END
GO
    /**
     * CallableStatement example, (1) output parameter, db returns integer
     *
     * @return Average weight of all products
     */
    public double getAverageProductWeightOutCS() {
        CallableStatement cstmt = null;
        double averageWeight = 0;

        try {
            cstmt = connection.getConnection().prepareCall(
                    "{call dbo.uspGetAverageProductWeightOUT(?)}");
            cstmt.registerOutParameter("averageWeight", java.sql.Types.DECIMAL);
            cstmt.execute();
            averageWeight = cstmt.getDouble("averageWeight");
        } catch (Exception ex) {
            Logger.getLogger(JdbcStoredProcsExample.class.getName()).log(
                    Level.SEVERE, null, ex);
        } finally {
            if (cstmt != null) {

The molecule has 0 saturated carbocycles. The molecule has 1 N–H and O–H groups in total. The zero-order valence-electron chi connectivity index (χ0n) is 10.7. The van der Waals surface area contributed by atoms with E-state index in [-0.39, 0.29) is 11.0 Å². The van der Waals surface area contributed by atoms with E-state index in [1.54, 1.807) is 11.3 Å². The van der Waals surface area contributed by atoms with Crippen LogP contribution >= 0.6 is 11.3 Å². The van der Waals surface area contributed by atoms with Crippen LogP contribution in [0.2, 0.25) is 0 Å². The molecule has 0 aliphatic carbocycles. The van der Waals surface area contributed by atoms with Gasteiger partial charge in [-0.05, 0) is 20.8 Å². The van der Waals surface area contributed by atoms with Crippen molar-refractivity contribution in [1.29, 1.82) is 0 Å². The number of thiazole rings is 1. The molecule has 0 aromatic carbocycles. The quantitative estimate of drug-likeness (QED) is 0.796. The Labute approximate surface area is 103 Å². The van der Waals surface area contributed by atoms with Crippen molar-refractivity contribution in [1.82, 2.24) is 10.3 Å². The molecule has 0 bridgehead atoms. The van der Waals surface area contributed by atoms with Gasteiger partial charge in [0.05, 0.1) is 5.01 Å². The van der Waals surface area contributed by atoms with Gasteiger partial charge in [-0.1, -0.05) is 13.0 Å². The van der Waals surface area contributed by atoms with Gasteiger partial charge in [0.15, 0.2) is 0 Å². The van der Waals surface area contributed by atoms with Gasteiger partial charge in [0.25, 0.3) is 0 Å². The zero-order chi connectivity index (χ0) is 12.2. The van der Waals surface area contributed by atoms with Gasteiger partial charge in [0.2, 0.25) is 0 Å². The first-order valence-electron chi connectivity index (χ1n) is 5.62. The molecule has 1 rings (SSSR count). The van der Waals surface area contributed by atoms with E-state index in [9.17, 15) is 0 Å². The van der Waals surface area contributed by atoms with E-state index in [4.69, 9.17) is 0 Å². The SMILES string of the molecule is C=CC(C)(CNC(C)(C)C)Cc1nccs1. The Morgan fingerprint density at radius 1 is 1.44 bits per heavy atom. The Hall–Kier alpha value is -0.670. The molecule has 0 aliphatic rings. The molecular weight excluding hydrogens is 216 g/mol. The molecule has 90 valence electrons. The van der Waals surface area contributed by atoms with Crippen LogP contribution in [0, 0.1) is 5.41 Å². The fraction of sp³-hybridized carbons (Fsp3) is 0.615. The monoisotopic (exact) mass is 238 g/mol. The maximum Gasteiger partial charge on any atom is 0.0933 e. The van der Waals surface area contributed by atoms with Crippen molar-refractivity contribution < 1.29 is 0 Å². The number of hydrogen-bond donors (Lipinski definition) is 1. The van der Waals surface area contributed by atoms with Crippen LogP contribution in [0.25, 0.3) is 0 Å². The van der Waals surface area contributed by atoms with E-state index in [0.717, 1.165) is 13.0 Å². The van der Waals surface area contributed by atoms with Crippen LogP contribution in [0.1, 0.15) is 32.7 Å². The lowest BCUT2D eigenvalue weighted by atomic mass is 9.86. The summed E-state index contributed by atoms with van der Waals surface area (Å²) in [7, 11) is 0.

try {
                    cstmt.close();
                } catch (SQLException ex) {
                    Logger.getLogger(JdbcStoredProcsExample.class.getName()).log(
                            Level.WARNING, null, ex);
                }
            }
        }
        return averageWeight;
    }

Example 5: Calling a Stored Procedure with an Input Parameter

Enough calculating the average weight of products. Let’s move onto another stored procedure. In this new example, the procedure returns a result set (java.sql.ResultSet) of employees whose last name start with a particular sequence of character (i.e. ‘M’ or ‘Sta’).  The sequence of characters is passed as an input parameter to the stored procedure using the CallableStatement, again.